Japanese Survey of Syringomyelia Prevalence

September 30th, 2011 -- Just as the widespread adoption of MRIs has enabled easier and earlier detection of Chiari, in the same manner it has improved the diagnosis and monitoring of syringomyelia. In fact, advanced MRI techniques can be used to determine whether the fluid in a syrinx is active (meaning it moves in response to the cardiac cycle) and can also be used to identify specific nerve fibers that have been damaged.

No where in the world are MRIs more accessible than in Japan. The country has the highest number of MRIs per capita and an insurance system which provides for universal access to the scanning devices at hospitals everywhere. Utilizing this fact, a group of Japanese researchers undertook a nationwide epidemiological survey to determine the prevalence and characteristics of syringomyelia in Japan. They published their results in the Journal of Neurological Sciences.

The survey was undertaken in two stages. The first stage was a fairly comprehensive sampling of the hospitals in the country to determine how many people with syringomyelia were seen in a one year period. The survey was sent to the neurosurgery, neurology, orthopedic, and pediatric departments at each institution. The second stage surveyed those departments who reported at least one case and inquired about the demographics, disease history, treatment, and clinical outcomes of the individual cases.

The first survey was sent to 2931 groups and 2133 responded for an impressive response rate of 73%. The responding groups reported seeing a total of 1215 syringomyelia patients during the year in question. From this, the researchers calculated that it was likely that a total of 2475 SM patients were seen nationwide that year. They further calculated that this represents a prevalence of 1.94 cases per 100,000. However, it is important to keep in mind that this represents only a subset of the SM cases who were being actively monitored (or newly diagnosed), and does not include stable SM patients who did not get an MRI during that year. And in fact this estimate is lower than some previous, more comprehensive estimates.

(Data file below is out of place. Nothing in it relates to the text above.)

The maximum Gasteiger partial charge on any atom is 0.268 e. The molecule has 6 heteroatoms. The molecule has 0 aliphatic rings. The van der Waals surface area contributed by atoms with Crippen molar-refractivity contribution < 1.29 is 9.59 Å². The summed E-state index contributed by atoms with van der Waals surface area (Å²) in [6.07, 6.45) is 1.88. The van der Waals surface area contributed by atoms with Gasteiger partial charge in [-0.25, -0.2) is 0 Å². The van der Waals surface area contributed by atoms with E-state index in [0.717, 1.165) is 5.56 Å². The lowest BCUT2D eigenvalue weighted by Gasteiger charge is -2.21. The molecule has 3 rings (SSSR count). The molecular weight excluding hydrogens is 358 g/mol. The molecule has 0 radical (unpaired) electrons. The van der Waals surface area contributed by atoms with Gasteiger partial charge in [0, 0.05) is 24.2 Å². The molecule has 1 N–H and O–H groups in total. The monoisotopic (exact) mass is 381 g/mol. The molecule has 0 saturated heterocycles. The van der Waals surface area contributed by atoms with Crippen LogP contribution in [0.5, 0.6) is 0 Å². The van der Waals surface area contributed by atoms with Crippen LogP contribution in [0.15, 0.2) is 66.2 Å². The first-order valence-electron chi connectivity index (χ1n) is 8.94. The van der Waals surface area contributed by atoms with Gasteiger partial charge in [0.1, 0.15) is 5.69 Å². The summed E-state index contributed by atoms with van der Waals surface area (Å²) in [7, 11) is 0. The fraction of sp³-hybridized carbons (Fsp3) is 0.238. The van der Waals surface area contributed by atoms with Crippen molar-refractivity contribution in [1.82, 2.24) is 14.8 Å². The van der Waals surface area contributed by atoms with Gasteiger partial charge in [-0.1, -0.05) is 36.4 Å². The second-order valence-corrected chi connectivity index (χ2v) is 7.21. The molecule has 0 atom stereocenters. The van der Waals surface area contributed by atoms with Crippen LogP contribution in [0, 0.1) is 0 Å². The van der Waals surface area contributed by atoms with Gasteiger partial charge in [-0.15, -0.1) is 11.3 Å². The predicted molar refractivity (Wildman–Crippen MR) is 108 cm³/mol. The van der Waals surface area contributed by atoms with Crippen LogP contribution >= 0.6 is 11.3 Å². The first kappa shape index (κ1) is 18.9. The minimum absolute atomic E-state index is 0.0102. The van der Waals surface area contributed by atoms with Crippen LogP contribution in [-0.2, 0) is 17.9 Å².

The second survey was sent to attempt to collect information on all 1215 patients identified with the first survey. The researchers achieved a 59% response rate and were able to collect detailed information on 720 patients.

Interestingly, 22% of those patients were asymptomatic, an indication of how frequent MRI use can find both asymptomatic Chiari and syrinxes. Most syrinxes (44%) were considered to be cervico-thoracic, with cervical only being the second most common (Table 1). Interestingly, Chiari I accounted for less than half of the cases (Table 2), which is considerably lower than earlier estimates which were that Chiari accounted for as many as 80% of SM cases. Trauma accounted for 7.5% and nearly 16% of the cases were idiopathic, meaning there was no known cause. Among the symptomatic patients sensory disturbances were the most common, affecting nearly three quarters of the group (Table 3), with motor disturbances and autonomic nervous dysfunction also commonly reported. Finally, the survey found that among patients treated surgically, the average age of symptom onset was close to 30 years.

Table 1:Syrinx Location, 708 Total SM Patients

Cervical 22%
Thoracic 8%
Lumbar 3%
Cervical-thoracic 44%
Thoracic-lumbar 3%
Cervical-lumbar 5%
Not known 10%

Table 2: Most Common Causes of SM in Survey Respondents

Chiari I 48%
Chiari II 8.1%
Idiopathic 15.7%
Trauma 7.5%
Other 7.9%

Table 3: Selected, Common SM Related Symptoms

Sensory Disturbances 73%
Motor Disturbances 58%
Autonomic Nervous Dysfunction 20%

Related C&S News Articles:

MRI Technique Provides More Detail In Imaging A Syrinx

How Many People Have Chiari/Syringomyelia?

Review Of Post-Traumatic SM In England

Taking The Unknown Out Of Idiopathic Syringomyelia